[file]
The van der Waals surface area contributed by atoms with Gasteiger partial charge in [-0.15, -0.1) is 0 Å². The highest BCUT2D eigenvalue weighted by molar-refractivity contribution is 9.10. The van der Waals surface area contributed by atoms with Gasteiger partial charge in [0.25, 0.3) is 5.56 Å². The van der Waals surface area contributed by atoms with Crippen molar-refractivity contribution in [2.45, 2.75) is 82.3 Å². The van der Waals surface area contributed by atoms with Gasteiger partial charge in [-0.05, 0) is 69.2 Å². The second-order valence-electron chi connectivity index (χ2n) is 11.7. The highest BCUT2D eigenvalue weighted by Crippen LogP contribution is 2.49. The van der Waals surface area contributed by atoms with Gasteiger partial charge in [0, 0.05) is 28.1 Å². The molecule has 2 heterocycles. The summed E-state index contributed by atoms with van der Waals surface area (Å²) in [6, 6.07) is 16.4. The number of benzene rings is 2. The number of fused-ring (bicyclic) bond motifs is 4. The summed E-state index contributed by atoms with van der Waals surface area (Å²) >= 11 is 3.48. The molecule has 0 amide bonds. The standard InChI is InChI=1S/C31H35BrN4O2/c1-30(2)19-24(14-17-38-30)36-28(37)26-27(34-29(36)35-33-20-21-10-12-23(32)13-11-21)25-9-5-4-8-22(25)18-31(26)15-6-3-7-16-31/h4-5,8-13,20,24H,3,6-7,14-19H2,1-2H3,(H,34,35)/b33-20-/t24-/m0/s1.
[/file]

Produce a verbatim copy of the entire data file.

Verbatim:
The van der Waals surface area contributed by atoms with Gasteiger partial charge in [-0.15, -0.1) is 0 Å². The highest BCUT2D eigenvalue weighted by molar-refractivity contribution is 9.10. The van der Waals surface area contributed by atoms with Gasteiger partial charge in [0.25, 0.3) is 5.56 Å². The van der Waals surface area contributed by atoms with Crippen molar-refractivity contribution in [2.45, 2.75) is 82.3 Å². The van der Waals surface area contributed by atoms with Gasteiger partial charge in [-0.05, 0) is 69.2 Å². The second-order valence-electron chi connectivity index (χ2n) is 11.7. The highest BCUT2D eigenvalue weighted by Crippen LogP contribution is 2.49. The van der Waals surface area contributed by atoms with Gasteiger partial charge in [0, 0.05) is 28.1 Å². The molecule has 2 heterocycles. The summed E-state index contributed by atoms with van der Waals surface area (Å²) in [6, 6.07) is 16.4. The number of benzene rings is 2. The number of fused-ring (bicyclic) bond motifs is 4. The summed E-state index contributed by atoms with van der Waals surface area (Å²) >= 11 is 3.48. The molecule has 0 amide bonds. The standard InChI is InChI=1S/C31H35BrN4O2/c1-30(2)19-24(14-17-38-30)36-28(37)26-27(34-29(36)35-33-20-21-10-12-23(32)13-11-21)25-9-5-4-8-22(25)18-31(26)15-6-3-7-16-31/h4-5,8-13,20,24H,3,6-7,14-19H2,1-2H3,(H,34,35)/b33-20-/t24-/m0/s1.